February 14, 2013
By Dan Namowitz
AOPA is analyzing the impact of a proposed aviation fee restructuring in Idaho that would raise rates for pilots to increase revenue for the state’s Aeronautics Division by an estimated $153,500.
House Bill 117 would eliminate the state’s current $6 annual pilot registration fee, while House Bill 118 would increase the aircraft registration fee from one cent per pound of aircraft maximum gross weight to three cents per pound. There would be a $20 minimum registration fee, and a $600 maximum registration fee per aircraft.
These proposals, which were filed at the request of the aeronautics division, are intended to provide funds to resume search-and-rescue and pilot safety programs, and help pay for maintenance at airports that do not receive federal airport improvement aid, officials said.
Both bills are set for hearings Feb. 20 in the House Transportation and Defense Committee.
According to a fact sheet distributed by the aeronautics division, the annual $6 pilot registration fee does not cover the cost of pilot safety training, which has stalled the state’s volunteer search pilot network. Additional revenue would be invested in airport maintenance—with specific regard to backcountry strips.
The aeronautics division estimated that the restructuring would add about $60 to registration costs for a typical Idaho pilot flying a small single-engine aircraft, and $250 for operators of larger multiengine aircraft.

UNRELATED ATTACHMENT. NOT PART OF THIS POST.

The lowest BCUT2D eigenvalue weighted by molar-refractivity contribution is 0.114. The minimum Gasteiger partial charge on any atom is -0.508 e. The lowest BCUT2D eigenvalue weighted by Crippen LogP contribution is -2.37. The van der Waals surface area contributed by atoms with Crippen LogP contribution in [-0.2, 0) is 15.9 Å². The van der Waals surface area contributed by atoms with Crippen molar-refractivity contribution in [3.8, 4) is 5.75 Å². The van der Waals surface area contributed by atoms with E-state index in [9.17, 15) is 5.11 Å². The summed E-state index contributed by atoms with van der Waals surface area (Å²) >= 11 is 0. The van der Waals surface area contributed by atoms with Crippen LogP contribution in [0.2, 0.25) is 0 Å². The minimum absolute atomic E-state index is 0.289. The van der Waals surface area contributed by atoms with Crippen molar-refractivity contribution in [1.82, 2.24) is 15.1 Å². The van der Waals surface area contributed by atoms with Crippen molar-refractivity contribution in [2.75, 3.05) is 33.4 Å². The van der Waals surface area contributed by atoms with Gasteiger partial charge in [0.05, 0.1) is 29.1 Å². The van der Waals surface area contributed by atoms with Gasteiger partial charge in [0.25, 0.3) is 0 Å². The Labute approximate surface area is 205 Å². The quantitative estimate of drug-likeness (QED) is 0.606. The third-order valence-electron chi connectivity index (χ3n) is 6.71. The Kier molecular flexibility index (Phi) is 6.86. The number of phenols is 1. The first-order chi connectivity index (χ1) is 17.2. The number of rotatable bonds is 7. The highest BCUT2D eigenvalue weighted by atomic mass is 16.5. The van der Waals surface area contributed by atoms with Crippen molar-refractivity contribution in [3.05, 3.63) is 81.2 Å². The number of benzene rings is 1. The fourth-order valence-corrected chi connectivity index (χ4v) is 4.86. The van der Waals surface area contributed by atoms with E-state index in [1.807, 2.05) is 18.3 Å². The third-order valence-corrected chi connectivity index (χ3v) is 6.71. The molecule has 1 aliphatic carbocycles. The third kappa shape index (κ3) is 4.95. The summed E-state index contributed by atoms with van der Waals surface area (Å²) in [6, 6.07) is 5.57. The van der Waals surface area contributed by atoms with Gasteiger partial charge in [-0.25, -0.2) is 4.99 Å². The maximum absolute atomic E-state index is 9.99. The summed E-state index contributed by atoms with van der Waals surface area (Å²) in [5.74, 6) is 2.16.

As AOPA advocates for general aviation’s interests in state legislatures, a continued priority is to hold down the costs of flying as much as possible, while assuring that adequate resources exist to protect and develop the aviation infrastructure. As AOPA discusses the bill with state policy makers, the association will work to ensure that alternatives to proposed cost increases are thoroughly vetted during the lawmaking process.
“We recognize the importance of adequate funding for aviation infrastructure, and certainly support safety programs like the search-and-rescue program in Idaho. Accordingly we can’t and don’t subscribe to a hardline, no tax- or fee-increase policy,” said Mark Kimberling, AOPA director of state government affairs. “However, it’s also our responsibility to our members to carefully assess this issue to determine the merits of even modest fee increases, because, as we all know, the rising cumulative cost of flying continues to stymie GA’s growth and recovery. That’s why AOPA will continue to work with state officials to not only vet the current proposal, but also raise possible alternatives that would meet legitimate funding needs with minimal impact on the wallets of all our members in Idaho.”
AOPA has already heard from several Idaho pilots who have expressed concerns about the current proposals with some suggesting alternative solutions. AOPA will work to ensure that these concerns are addressed.
The movement to exempt thousands of general aviation pilots from the third class medical certification process is gaining momentum in Congress and the aviation community.
The recent warrantless stops and searches of law-abiding pilots on general aviation flights have drawn the attention of mainstream media.
The National Aeronautic Association has awarded the Collier Trophy for “the first unmanned, autonomous air system operating from an aircraft carrier.”
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